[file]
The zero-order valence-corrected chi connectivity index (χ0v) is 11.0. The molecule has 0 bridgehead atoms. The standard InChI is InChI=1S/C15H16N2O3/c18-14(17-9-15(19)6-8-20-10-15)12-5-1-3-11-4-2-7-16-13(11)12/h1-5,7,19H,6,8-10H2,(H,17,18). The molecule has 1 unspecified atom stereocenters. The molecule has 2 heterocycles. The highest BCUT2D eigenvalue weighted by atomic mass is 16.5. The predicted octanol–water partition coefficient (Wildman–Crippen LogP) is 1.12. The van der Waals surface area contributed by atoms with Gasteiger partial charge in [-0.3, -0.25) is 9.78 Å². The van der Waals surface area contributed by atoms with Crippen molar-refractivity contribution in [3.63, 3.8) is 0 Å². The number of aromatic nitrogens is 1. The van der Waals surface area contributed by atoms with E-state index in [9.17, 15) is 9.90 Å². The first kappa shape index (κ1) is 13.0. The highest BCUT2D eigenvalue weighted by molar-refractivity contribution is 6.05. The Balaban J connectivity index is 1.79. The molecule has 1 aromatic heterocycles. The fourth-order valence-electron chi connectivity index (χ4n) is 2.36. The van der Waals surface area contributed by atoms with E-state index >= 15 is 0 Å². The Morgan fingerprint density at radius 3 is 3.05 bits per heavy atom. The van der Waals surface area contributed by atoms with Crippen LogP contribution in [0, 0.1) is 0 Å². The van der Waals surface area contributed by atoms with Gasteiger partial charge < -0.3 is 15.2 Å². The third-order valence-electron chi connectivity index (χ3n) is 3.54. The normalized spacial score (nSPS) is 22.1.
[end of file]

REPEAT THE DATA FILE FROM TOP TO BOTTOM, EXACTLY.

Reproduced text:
The zero-order valence-corrected chi connectivity index (χ0v) is 11.0. The molecule has 0 bridgehead atoms. The standard InChI is InChI=1S/C15H16N2O3/c18-14(17-9-15(19)6-8-20-10-15)12-5-1-3-11-4-2-7-16-13(11)12/h1-5,7,19H,6,8-10H2,(H,17,18). The molecule has 1 unspecified atom stereocenters. The molecule has 2 heterocycles. The highest BCUT2D eigenvalue weighted by atomic mass is 16.5. The predicted octanol–water partition coefficient (Wildman–Crippen LogP) is 1.12. The van der Waals surface area contributed by atoms with Gasteiger partial charge in [-0.3, -0.25) is 9.78 Å². The van der Waals surface area contributed by atoms with Crippen molar-refractivity contribution in [3.63, 3.8) is 0 Å². The number of aromatic nitrogens is 1. The van der Waals surface area contributed by atoms with E-state index in [9.17, 15) is 9.90 Å². The first kappa shape index (κ1) is 13.0. The highest BCUT2D eigenvalue weighted by molar-refractivity contribution is 6.05. The Balaban J connectivity index is 1.79. The molecule has 1 aromatic heterocycles. The fourth-order valence-electron chi connectivity index (χ4n) is 2.36. The van der Waals surface area contributed by atoms with E-state index >= 15 is 0 Å². The Morgan fingerprint density at radius 3 is 3.05 bits per heavy atom. The van der Waals surface area contributed by atoms with Crippen LogP contribution in [0, 0.1) is 0 Å². The van der Waals surface area contributed by atoms with Gasteiger partial charge < -0.3 is 15.2 Å². The third-order valence-electron chi connectivity index (χ3n) is 3.54. The normalized spacial score (nSPS) is 22.1.